In the recent years innovation has become especially important, as a shifting economy from linear to circular, climate change and an increase in human population, to name but a few, force people to be more creative in solving issues. However, where innovation can be of great value to an economy and people, it can also do harm, especially when it concerns, for example, risky technology. Considering that nearly every new technology has negative side-effects, if innovated responsibly those risks will be minimised and preferably avoided. This poses huge challenges though, as the “problem of many hands” pops up very regularly.
Take for example cars. Great invention, as people became much more mobile than before while these cars became increasingly safer, faster and cheaper, aiding economic growth. However, cars turned out to be harmful to the environment and human health, let’s only consider exhaust gasses for simplicity. Research shows that people die every year due to exhaust fumes. But who is responsible for this? The automotive industry, the government, the consumer? Turns out the answer is everybody and nobody. It is very difficult to point out one, or a couple, guilty. One institution, for example the consumer, could act and buy an electric car. But if only one family does this, not a lot will change. This explains the difference between individual and collective responsibility. Everybody should feel responsible, or at least a form of enforcement of rules should be in place, for the collective whole to prosper and, more fundamentally, to stay alive.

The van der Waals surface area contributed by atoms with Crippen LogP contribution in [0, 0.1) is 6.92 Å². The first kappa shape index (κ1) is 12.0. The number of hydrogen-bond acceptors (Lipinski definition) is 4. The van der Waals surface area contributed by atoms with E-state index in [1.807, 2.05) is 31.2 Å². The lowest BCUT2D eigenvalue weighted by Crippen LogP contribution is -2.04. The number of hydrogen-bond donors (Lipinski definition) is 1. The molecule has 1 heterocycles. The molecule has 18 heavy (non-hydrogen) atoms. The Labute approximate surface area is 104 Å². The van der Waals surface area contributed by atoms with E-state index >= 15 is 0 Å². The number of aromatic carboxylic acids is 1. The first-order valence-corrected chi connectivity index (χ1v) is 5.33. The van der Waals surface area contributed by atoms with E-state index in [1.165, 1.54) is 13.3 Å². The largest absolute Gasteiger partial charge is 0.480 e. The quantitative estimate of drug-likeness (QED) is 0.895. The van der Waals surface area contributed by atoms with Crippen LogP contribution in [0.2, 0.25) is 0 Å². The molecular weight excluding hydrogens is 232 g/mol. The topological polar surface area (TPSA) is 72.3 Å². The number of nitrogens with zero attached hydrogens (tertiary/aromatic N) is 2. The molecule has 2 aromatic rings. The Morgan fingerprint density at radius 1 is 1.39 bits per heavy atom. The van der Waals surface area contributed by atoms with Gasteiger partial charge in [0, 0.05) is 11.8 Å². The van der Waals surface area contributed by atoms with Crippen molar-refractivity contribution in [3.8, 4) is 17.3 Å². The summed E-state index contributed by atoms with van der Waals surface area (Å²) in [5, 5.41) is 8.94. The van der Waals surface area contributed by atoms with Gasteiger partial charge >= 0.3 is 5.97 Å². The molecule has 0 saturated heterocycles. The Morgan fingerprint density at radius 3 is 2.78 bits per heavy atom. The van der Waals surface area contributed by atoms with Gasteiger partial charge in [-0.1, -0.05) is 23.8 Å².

What really strikes me is the collective responsibility in modern day society. Nearly everybody respects the rules and regulations that are there to govern the collective. But when it comes to feeling responsible for ones actions, way less people really care to take responsibility. Take for example the climate issues. While more and more people start to act in one way or another, the collective hardly takes action. One of the arguments I usually hear in this is: “It’s very expensive to live sustainable.” While in some cases this is true, biological food or solar panels are expensive, we live in a country with a very strong middle-class that could afford way more sustainable products than being bought today. But even if living sustainable is too expensive, there are plenty other ways to act:
- Participate in eco initiatives
- Convincing those who can afford it to live sustainable
- Picking up litter
And so much more. With so many of us, rules and enforcement alone just won't do it and more of us should feel morally responsible as well.
As an individual you can’t do everything, but you can do something. I believe that this is the key of all this, just doing something in the right direction. Be it acting on the environment, the refugee crisis, poverty, or less serious and smaller problems. Just, do, something.